Research Papers

A Functional Classification Framework for the Conceptual Design of Additive Manufacturing Technologies

[+] Author and Article Information
Christopher B. Williams

Department of Mechanical Engineering,  Virginia Polytechnic Institute and State University, Blacksburg, VA 24061cbwilliams@vt.edu

Farrokh Mistree

School of Aerospace and Mechanical Engineering,  Oklahoma University, Norman, OK 73019farrokh.mistree@ou.edu

David W. Rosen

G. W. Woodruff School of Mechanical Engineering,  Georgia Institute of Technology, Atlanta, GA 30332-0405david.rosen@me.gatech.edu

J. Mech. Des 133(12), 121002 (Dec 09, 2011) (11 pages) doi:10.1115/1.4005231 History: Received October 10, 2010; Revised September 16, 2011; Published December 09, 2011; Online December 09, 2011

Many different additive manufacturing (AM) technologies enable the realization of prototypes and fully-functional artifacts. Although very different in solution principle and embodiment, significant functional commonality exists among the technologies. This commonality affords the authors an opportunity to propose a new classification framework for additive manufacturing technologies. Specifically, by following the systematic abstraction approach proposed by the design methodology of Pahl and Beitz, the authors first identify the working principles of each AM process. A morphological matrix is then employed to functionally present these principles such that commonalities between processes can be identified. In addition to using it as a means of classifying existing processes, the authors present the framework as a tool to aid a designer in the conceptual design of new additive manufacturing technologies. The authors close the paper with an example of such an implementation; specifically, the conceptual design of a novel means of obtaining metal artifacts from three-dimensional printing.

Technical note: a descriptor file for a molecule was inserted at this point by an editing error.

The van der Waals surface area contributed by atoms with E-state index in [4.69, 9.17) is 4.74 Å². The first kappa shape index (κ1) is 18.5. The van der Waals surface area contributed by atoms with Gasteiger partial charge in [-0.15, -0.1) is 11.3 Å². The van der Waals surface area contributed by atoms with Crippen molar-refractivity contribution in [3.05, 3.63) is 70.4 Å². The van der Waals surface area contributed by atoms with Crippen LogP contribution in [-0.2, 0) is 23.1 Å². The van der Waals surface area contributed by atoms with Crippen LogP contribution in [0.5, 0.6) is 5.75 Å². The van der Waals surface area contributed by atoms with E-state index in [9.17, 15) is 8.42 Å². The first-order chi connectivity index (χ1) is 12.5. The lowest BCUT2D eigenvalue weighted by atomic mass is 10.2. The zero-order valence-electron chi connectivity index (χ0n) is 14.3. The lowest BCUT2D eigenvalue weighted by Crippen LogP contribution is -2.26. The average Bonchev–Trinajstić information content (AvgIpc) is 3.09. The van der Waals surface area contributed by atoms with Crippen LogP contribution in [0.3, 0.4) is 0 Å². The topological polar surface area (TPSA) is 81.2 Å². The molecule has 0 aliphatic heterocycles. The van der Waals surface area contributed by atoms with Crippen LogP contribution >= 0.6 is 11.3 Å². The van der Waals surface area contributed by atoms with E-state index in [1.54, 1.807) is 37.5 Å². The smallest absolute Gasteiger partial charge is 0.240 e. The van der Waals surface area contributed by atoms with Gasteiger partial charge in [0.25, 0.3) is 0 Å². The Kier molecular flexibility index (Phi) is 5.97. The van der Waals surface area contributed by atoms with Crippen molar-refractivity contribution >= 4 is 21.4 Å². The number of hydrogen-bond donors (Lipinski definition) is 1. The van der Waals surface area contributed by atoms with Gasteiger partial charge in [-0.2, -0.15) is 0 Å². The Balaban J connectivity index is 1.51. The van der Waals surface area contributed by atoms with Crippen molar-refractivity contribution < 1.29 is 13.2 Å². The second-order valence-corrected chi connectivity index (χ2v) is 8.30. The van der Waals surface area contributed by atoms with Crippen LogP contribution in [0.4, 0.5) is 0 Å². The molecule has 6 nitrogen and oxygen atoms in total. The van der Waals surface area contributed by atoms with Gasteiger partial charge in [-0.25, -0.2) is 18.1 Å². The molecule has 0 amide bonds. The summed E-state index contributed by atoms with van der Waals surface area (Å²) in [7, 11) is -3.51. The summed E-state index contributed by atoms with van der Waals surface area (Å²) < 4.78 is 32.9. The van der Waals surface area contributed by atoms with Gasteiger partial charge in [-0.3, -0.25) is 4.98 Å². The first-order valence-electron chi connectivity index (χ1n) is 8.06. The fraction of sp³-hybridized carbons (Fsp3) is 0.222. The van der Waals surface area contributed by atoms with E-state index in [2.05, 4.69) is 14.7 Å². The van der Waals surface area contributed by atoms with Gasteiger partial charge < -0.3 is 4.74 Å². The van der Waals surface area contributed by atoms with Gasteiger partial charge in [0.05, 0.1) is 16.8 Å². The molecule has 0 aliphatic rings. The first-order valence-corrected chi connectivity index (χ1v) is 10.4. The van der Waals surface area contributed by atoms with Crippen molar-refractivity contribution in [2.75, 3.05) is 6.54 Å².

Copyright © 2011 by American Society of Mechanical Engineers
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Figure 1

Conceptual design abstraction process

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Figure 2

Additive manufacturing function structure

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Figure 3

Physical principles of additive manufacturing process subfunctions

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Figure 4

Morphological matrix for AM processes

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Figure 5

Working structures of photopolymerization-based AM processes

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Figure 6

One-dimensional thermal energy patterning principles

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Figure 7

Examples of cellular materials with designed mesostructure: (a) acetabular cup designed to match the porosity of patient’s bone [65]; (b) robot arm optimized for low mass with stiffness constraints [66]



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